January 30, 1999
President Clinton's recent proposal to save the financially endangered Social Security program using funds from projected budget surpluses has touched off a flurry of debate, with Democrats, Republicans, and Alan Greenspan all weighing in on the merits of Clinton's plan. This is a debate that The Atlantic Monthly has actively encouraged in recent years.
Three years ago The Atlantic's editors issued an appeal for serious discussion of this most sacred entitlement program. In "How to Save Social Security: A Presidential Speech We'd Like to Hear" (June, 1995), the editors pointed out that most retirees go through the money that they contributed to Social Security during their working lives within two to three years of retirement; the money they receive thereafter comes from young workers, who pay FICA taxes every week. The editors wrote, "The problem is that fifty years ago there were forty-two workers for every beneficiary, whereas now there are only 3.2 workers for every beneficiary. By the year 2013 Social Security will be paying out more than it takes." The editors' hypothetical President proposed two solutions: raise the minimum age for receiving benefits from sixty-five to seventy, and gently slow the growth in Social Security payments. The reason for the first solution is demographic: when Social Security was enacted, life expectancy in this country was 61.7 years; in 1995 it was 76.3 years. As for slowing growth in benefits, the editors were quick to point out that this was not the same as cutting payments.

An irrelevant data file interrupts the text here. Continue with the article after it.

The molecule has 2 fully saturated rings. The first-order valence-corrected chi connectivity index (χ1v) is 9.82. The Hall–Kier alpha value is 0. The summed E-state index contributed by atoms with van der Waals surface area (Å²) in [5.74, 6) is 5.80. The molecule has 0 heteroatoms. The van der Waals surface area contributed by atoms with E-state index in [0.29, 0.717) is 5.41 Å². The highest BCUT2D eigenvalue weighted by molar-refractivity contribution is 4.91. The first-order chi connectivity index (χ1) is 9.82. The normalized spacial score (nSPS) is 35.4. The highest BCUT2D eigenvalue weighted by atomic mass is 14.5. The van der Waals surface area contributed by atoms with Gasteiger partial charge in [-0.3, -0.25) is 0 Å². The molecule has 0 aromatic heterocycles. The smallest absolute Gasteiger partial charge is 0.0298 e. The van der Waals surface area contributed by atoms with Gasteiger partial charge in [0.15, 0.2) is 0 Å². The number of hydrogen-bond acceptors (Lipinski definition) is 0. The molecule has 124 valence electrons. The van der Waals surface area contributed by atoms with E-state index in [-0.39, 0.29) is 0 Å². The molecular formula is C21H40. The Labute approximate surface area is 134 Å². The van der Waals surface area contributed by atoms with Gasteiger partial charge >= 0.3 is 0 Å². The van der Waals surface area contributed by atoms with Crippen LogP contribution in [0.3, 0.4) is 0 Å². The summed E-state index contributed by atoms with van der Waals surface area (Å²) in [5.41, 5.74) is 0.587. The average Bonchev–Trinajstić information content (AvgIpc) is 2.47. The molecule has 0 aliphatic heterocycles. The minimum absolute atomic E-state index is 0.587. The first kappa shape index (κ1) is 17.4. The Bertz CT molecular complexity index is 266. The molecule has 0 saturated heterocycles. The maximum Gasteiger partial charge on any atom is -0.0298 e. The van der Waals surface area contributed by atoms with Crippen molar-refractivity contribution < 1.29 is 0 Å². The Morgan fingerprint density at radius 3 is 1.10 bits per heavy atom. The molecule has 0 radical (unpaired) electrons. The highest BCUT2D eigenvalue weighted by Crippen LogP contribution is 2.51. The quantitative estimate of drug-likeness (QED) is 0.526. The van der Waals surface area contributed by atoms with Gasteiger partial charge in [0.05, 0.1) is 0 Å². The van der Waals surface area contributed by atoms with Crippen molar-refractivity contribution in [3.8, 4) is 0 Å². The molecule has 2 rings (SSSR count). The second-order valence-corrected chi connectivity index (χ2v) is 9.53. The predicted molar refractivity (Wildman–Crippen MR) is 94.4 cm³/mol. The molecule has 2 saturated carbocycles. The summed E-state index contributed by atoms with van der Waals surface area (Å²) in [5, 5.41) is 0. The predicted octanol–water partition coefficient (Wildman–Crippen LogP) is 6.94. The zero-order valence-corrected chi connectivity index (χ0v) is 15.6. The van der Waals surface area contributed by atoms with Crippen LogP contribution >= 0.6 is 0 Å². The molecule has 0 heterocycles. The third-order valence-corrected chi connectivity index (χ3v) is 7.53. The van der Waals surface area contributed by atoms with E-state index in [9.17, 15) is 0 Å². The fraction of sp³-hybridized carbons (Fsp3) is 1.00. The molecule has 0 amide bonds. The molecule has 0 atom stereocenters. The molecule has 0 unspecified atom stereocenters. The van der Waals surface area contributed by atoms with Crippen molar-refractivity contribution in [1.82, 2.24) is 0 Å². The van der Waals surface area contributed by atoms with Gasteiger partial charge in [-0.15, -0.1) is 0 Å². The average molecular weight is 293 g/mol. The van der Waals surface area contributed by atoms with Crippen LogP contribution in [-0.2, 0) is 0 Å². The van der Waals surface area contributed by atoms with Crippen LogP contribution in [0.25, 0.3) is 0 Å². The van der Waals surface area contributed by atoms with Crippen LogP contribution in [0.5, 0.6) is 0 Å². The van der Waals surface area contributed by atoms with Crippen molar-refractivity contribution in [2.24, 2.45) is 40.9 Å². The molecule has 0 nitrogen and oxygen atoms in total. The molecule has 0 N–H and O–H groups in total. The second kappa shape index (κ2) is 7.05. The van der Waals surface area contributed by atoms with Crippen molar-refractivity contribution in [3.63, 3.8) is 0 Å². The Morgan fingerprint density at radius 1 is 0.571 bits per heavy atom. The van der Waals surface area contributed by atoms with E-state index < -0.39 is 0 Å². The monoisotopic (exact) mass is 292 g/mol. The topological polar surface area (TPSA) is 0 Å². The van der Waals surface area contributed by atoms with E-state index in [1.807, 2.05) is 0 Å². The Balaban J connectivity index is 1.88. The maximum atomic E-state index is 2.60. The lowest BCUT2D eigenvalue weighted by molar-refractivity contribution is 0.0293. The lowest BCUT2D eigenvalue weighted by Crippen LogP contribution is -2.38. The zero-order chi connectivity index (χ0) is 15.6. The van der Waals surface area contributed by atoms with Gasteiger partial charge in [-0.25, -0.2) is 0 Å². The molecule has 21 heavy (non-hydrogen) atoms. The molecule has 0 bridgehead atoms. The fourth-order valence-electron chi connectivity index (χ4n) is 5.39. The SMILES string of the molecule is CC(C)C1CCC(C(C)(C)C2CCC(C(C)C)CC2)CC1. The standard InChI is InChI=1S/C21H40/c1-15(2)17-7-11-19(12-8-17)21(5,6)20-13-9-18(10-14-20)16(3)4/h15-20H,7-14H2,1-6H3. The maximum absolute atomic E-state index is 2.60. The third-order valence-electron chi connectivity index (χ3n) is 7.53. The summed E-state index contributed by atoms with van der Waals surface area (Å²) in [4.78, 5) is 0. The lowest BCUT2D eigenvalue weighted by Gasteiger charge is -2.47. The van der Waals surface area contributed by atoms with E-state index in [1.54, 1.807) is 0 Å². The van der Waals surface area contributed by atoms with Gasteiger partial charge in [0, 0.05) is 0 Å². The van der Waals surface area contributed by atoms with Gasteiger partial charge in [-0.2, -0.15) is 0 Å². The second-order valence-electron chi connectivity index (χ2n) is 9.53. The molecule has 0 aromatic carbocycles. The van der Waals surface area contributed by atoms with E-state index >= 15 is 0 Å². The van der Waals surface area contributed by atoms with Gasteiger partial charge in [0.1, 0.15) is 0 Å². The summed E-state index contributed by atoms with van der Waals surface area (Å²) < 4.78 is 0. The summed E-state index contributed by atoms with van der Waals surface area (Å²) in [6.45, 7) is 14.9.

The following year brought the 1996 presidential campaign, and the debate over Social Security's future came to the fore. In May, The Atlantic published the cover story "Will America Grow Up Before It Grows Old?", by Peter G. Peterson, a New York investment banker and a founding president of the Concord Coalition, a group dedicated to sweeping reform of the Social Security system. Peterson warned that the impending retirement of the Baby Boom generation could lead to an "all-engulfing economic crisis -- unless we balance the budget, rein in senior entitlements, raise retirement ages, and boost individual and pension savings." Peterson gave a taste of what's to come if Social Security is not significantly changed, and soon: "In 2030, when all the Boomers will have reached sixty-five, Social Security alone will be running an annual cash deficit of $766 billion. By 2040 the deficit will probably hit $3.2 trillion, and by 2050, $5.7 trillion." Peterson concluded that Americans must focus on "saving rather than consumption, prudence rather than desire, and collective restraint rather than individual satisfaction."
Copyright © 1999 by The Atlantic Monthly Company. All rights reserved.